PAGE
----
While there are policy debacles yet to come under a Trump presidency, those are still somewhat in the future. An immediate consequence of Trump's election has been an emboldening of America's more hateful citizens, who are making themselves heard around the country, including in New York. Now though, the Arab Association of New York's Kayla Santosuosso is trying to help push back against that wave of hate, with an effort that will allow people to volunteer to escort "people of color, LGBTQ folks, and Muslims" on their subway commutes in order to keep them safe from harassment.

Santosuosso's Google Form asks for your name, the best time you can help someone with their commute, where your commute takes you to and from and a little information about yourself. She told Gothamist that the initial idea for the form came after she got a Facebook message from a friend of a friend. That person had reached out to Santosuosso to see if she could help find someone who would ride downtown with a Muslim woman in Harlem who had been harassed on the subway two days in a row following the election. Santosuosso managed to connect the woman with someone who drives in from White Plains to Chelsea and volunteered to pick her up every day, but in the mean time, her Facebook post asking for help had been shared a number of times even outside of her normal friend network.

Seeing the response, Santosuosso said she created the Google Form at 12:30 in the morning yesterday. "In the back of my head, I thought I'd make this Google Form and at the very least we’ll have this list of 50 people that I can connect in my own time," Santosuosso said. She had 50 people when she woke up, but then after spending a few hours in meetings yesterday, Santosuosso said the number of responses had shot up to 2,232, and were still coming in "every five to ten seconds."

"Clearly there are signs of hope coming out of this," Santosuosso said. "This is showing that there’s a ton of energy and a ton of drive for folks to show up in the wake of this election and support their neighbors, especially those that are more vulnerable. People have asked what they do now, how to make themselves useful, and this is resonating because it’s one simple act that lets them help someone and get them home safely."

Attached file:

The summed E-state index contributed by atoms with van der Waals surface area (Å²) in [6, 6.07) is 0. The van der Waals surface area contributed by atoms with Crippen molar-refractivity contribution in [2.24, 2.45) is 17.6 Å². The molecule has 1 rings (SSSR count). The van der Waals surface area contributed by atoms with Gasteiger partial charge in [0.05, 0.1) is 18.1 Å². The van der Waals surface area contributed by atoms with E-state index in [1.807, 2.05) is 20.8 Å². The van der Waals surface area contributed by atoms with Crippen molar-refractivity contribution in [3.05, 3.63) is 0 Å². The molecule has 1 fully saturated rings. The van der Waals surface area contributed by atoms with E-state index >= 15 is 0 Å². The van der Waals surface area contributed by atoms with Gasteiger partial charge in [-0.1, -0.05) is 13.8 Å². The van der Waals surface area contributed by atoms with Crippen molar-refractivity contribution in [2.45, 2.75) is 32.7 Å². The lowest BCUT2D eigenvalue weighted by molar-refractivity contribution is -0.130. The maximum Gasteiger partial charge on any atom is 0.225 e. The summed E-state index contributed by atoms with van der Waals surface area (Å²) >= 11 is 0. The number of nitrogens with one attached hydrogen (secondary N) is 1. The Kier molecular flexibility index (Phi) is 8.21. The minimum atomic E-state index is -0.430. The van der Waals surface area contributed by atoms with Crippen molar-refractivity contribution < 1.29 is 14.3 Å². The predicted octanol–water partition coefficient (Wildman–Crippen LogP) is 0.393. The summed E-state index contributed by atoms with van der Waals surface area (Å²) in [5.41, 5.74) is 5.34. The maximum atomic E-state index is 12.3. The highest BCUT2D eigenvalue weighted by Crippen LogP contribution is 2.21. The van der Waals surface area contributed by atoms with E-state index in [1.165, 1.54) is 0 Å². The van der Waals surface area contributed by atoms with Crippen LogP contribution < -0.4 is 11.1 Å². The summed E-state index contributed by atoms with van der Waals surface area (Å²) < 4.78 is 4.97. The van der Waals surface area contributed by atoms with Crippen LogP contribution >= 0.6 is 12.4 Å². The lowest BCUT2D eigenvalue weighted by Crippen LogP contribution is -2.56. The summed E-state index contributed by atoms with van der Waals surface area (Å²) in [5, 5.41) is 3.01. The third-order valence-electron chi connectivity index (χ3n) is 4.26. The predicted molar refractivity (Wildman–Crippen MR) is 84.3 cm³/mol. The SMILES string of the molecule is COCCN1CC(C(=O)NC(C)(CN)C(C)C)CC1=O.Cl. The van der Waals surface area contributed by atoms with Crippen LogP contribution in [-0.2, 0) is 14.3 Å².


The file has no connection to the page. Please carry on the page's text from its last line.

Santosuosso also said that as the sign up sheet got more attention, she heard from people in other cities and states, places as far away as California, New Orleans and Boston. With the attention from those other cities in mind, and knowing that there are people who want to help in some small way but don't commute on the subway, Santosuosso said that she's currently talking with other organizing groups on how to best put people's energy to work. "Clearly there’s 2200 people willing to put their bodies on the line, so how do we harness it effectively?" she said.

"We’re in the first couple days, but we’ve got 4 to 8 years ahead of us," she said. "So I'm trying to figure out how to keep the response from dying out." And even after Trump, America will still be dealing with this new reality. "The danger isn’t just Trump, it’s Trumpism, and the people who’ve been emboldened by him," Santosuosso said.

The plan going forward is to put together and then send what Santosuosso called a toolkit to people that will show them organizations that need donations, volunteers and supplies, and try to connect people's skills with groups that need their specific help.

Santosuosso said that because of the huge amount of people who signed up, she's not going to immediately start matching people up for escorts. Not until she's "come up with an effective way to provide training." She said that she's been talking with national anti-racist and de-escalation organizers, and that "knowing the urgency going forward we’ll harness people's energy quickly."

In the mean time, if you do see someone being harassed on the subway, Santosuosso said that there are small steps you can take to help someone. "If you see someone you think is being harassed, go over,ask them if they’re okay and need help. If they’re non-responsive, just walk away but keep an eye on the situation. If you see they need help, talk to the person doing the harassment, ask them a bunch of questions, like what their name is and where they're from. Tear the focus away from the harassed person, and disrupt and deescalate the situation." She also suggested taking a deescalation class from a group like Showing Up For Racial Justice.